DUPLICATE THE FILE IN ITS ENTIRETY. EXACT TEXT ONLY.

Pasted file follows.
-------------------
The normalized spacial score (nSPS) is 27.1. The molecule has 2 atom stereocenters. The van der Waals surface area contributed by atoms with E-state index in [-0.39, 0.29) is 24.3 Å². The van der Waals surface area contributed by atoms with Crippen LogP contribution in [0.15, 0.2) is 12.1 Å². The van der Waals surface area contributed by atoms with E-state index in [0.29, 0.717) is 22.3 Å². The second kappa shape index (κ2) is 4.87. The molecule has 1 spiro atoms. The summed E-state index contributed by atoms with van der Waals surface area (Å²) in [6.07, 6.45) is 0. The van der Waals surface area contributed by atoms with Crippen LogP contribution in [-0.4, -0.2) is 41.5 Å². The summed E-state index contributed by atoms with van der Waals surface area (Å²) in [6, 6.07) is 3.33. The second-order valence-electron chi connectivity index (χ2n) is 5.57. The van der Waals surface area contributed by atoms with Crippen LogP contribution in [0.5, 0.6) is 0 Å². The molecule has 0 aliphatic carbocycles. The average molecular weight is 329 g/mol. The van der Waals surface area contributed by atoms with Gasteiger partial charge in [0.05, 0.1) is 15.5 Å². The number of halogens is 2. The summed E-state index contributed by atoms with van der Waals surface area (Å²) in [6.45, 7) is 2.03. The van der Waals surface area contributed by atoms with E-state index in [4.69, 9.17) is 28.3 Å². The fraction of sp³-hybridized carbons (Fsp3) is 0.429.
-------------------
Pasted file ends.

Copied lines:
The normalized spacial score (nSPS) is 27.1. The molecule has 2 atom stereocenters. The van der Waals surface area contributed by atoms with E-state index in [-0.39, 0.29) is 24.3 Å². The van der Waals surface area contributed by atoms with Crippen LogP contribution in [0.15, 0.2) is 12.1 Å². The van der Waals surface area contributed by atoms with E-state index in [0.29, 0.717) is 22.3 Å². The second kappa shape index (κ2) is 4.87. The molecule has 1 spiro atoms. The summed E-state index contributed by atoms with van der Waals surface area (Å²) in [6.07, 6.45) is 0. The van der Waals surface area contributed by atoms with Crippen LogP contribution in [-0.4, -0.2) is 41.5 Å². The summed E-state index contributed by atoms with van der Waals surface area (Å²) in [6, 6.07) is 3.33. The second-order valence-electron chi connectivity index (χ2n) is 5.57. The van der Waals surface area contributed by atoms with Crippen LogP contribution in [0.5, 0.6) is 0 Å². The molecule has 0 aliphatic carbocycles. The average molecular weight is 329 g/mol. The van der Waals surface area contributed by atoms with Gasteiger partial charge in [0.05, 0.1) is 15.5 Å². The number of halogens is 2. The summed E-state index contributed by atoms with van der Waals surface area (Å²) in [6.45, 7) is 2.03. The van der Waals surface area contributed by atoms with E-state index in [4.69, 9.17) is 28.3 Å². The fraction of sp³-hybridized carbons (Fsp3) is 0.429.